I still think Gadget is an absolute joy to use. The interface is beautifully designed for the iPad and the sequencing environment as slick as it gets under iOS. With the sounds from Korg Module sitting inside Gadget it simply broadens the sonic palette you have to work with… but in a significant and very worthwhile fashion. For Gadget fans, Korg Module is a pretty obvious ‘upgrade’ to make.

And the best piano is….

What about coming back to the question I posed earlier and the comparison of Korg Module’s sounds with those of the obvious competition? For pianos and electric pianos, my apps of choice for some time have been iGrand and iLectric. While both these apps will work as stand-alone sound sources under iOS8, IK Multimedia has, as yet, got around to providing either of them with full iOS/Audiobus/IAA support. I’m pretty sure that will come but it is a bit of a shame that it hasn’t happened already.

That issue aside, what about the sounds? Well, to my ears at least, I think that in terms of absolute realism, I think I’ve give Korg Module the edge. That’s not to say that iGrand and iLectric suddenly sound ‘bad’ by comparison – they do not – but I think there is a depth – and at times, a delicacy – that is present in the Korg sounds that is less obvious in those of the other two apps. I think this is particularly noticeable in the acoustic pianos and perhaps a bit less obvious in the electric and clav type sounds. In contrast, however, I think IK Multimedia have – for iLectric in particular – provided a few rather more interesting preset options than Korg… but that’s nother that a few DIY presets would not soon address.

The new Glasgow gadget provided by Module.

The new Glasgow gadget provided by Module.

So, should every iOS piano player be deleting their current piano apps of choice in favour of Korg Module? Well, that will depend upon what you use that app for. While I suspect that Korg Module will now become my own first port of call for piano/electric piano sounds, providing I’m not short of storage space, I’ll be more than happy to turn to iGrand or iLectric when the urge strikes. And if you are happy with your current choice of piano sounds – or perhaps your needs are more casual – then maybe you don’t need to stretch to Korg Module as well as what you currently use.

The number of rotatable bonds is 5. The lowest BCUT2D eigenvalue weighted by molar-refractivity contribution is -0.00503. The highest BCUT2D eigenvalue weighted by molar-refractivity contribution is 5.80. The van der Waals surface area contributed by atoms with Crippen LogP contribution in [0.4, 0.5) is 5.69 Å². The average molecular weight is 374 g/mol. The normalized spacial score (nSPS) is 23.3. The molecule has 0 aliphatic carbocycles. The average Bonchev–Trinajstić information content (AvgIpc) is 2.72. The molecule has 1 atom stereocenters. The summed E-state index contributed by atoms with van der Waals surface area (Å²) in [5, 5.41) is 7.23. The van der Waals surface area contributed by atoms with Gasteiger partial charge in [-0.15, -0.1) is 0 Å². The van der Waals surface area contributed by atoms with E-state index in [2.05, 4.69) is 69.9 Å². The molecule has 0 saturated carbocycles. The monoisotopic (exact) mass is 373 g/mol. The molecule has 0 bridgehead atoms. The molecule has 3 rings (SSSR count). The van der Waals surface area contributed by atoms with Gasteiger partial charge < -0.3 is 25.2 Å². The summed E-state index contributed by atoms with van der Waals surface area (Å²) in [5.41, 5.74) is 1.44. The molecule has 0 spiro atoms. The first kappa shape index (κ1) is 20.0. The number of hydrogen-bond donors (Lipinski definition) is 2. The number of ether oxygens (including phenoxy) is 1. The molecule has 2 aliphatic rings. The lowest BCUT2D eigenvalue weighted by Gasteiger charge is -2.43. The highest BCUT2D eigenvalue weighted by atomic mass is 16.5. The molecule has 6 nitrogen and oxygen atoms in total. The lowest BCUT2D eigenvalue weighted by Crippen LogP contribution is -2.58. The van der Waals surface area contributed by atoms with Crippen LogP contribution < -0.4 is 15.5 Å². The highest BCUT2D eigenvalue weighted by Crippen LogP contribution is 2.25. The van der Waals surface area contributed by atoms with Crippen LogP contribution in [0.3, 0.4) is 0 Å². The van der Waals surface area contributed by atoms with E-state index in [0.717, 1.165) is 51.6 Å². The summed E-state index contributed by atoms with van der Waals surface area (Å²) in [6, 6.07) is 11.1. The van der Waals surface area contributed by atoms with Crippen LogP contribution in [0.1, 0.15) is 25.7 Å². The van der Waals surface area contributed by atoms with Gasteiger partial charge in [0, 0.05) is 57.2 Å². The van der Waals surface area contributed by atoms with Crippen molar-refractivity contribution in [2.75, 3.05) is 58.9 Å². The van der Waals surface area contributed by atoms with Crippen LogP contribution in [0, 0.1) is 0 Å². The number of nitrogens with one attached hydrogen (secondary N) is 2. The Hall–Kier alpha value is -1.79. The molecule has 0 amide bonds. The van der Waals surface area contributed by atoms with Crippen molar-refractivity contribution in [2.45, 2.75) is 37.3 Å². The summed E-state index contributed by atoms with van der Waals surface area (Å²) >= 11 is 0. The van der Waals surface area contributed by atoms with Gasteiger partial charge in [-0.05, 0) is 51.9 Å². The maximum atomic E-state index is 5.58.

However, for those that absolutely must have access to the best piano and electric piano sounds that iOS can provide, then the issue of duplication is perhaps less of a distraction. If that’s you, and you have the means to stump up for the base app and the Ivory IAP, then Korg Module is a very attractive proposition indeed.

I'm not quite sure where Korg Module's samples get stored - with Korg Module, with Gadget or somewhere shared between the two?

I’m not quite sure where Korg Module’s samples get stored – with Korg Module, with Gadget or somewhere shared between the two?

In summary

Korg Module will not be an ‘essential’ purchase for every iOS musician but, if you do crave the very best acoustic and electric piano sounds that iOS can currently offer, then this is the app for you. Korg have also done a brilliant job with the interface; its slick and uncluttered so you can access the high-quality sounds with the greatest of ease.

I think it is fair to say that – just as with Gadget for electronic music production – Korg have raised the bar here for iOS music making using sample-based virtual instruments. Yes, Module is a big application, requires iOS8.1 (or latter) and is perhaps going like being installed on newer iOS hardware rather than an older iPad but, in testing on my own iPad Air 1 system, it behaved flawlessly.

I think dedicated Gadget owners are also going to find this hard to resist. The sounds seem to work brilliantly within Gadget and the five new ‘gadgets’ open up all sorts of additional sound options over and above the existing collection. If Korg do get around to adding audio recording to Gadget in some form then it is going to become a pretty formidable platform.

Given what is on offer, I’ve no hesitation is stating that Korg Module represents excellent value for money. However, at the launch price it is obviously an even better bargain. Only you can decide whether you need to splash the cash for the quality it offers – no reviewer can make that call for you :-) – but, if you are going to do it, then I suggest you do it sooner rather than later and grab it for UK£20.99 along with the Wurley IAP that is currently free…. then see just how long you can hold out for the Ivory IAP before it goes up to its full price after December 11th….